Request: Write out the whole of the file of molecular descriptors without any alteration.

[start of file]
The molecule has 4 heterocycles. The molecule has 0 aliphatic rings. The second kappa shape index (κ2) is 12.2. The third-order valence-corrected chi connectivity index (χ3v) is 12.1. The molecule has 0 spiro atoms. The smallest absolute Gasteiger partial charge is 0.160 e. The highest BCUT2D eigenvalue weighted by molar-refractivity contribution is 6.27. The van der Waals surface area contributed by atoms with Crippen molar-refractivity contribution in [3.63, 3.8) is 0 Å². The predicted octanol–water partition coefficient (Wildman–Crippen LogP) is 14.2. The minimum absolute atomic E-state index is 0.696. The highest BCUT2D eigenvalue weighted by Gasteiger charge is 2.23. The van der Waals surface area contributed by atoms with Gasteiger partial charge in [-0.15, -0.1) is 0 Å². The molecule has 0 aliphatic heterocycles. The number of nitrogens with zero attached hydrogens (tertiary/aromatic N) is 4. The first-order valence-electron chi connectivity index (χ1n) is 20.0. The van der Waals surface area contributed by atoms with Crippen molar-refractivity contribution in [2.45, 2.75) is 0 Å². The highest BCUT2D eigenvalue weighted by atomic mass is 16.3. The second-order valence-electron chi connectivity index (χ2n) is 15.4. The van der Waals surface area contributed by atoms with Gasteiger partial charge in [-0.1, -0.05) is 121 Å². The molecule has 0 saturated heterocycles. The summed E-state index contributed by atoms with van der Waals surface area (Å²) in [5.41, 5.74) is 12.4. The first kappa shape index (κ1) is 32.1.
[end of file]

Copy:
The molecule has 4 heterocycles. The molecule has 0 aliphatic rings. The second kappa shape index (κ2) is 12.2. The third-order valence-corrected chi connectivity index (χ3v) is 12.1. The molecule has 0 spiro atoms. The smallest absolute Gasteiger partial charge is 0.160 e. The highest BCUT2D eigenvalue weighted by molar-refractivity contribution is 6.27. The van der Waals surface area contributed by atoms with Crippen molar-refractivity contribution in [3.63, 3.8) is 0 Å². The predicted octanol–water partition coefficient (Wildman–Crippen LogP) is 14.2. The minimum absolute atomic E-state index is 0.696. The highest BCUT2D eigenvalue weighted by Gasteiger charge is 2.23. The van der Waals surface area contributed by atoms with Gasteiger partial charge in [-0.15, -0.1) is 0 Å². The molecule has 0 aliphatic heterocycles. The number of nitrogens with zero attached hydrogens (tertiary/aromatic N) is 4. The first-order valence-electron chi connectivity index (χ1n) is 20.0. The van der Waals surface area contributed by atoms with Crippen molar-refractivity contribution in [2.45, 2.75) is 0 Å². The highest BCUT2D eigenvalue weighted by atomic mass is 16.3. The second-order valence-electron chi connectivity index (χ2n) is 15.4. The van der Waals surface area contributed by atoms with Gasteiger partial charge in [-0.1, -0.05) is 121 Å². The molecule has 0 saturated heterocycles. The summed E-state index contributed by atoms with van der Waals surface area (Å²) in [5.41, 5.74) is 12.4. The first kappa shape index (κ1) is 32.1.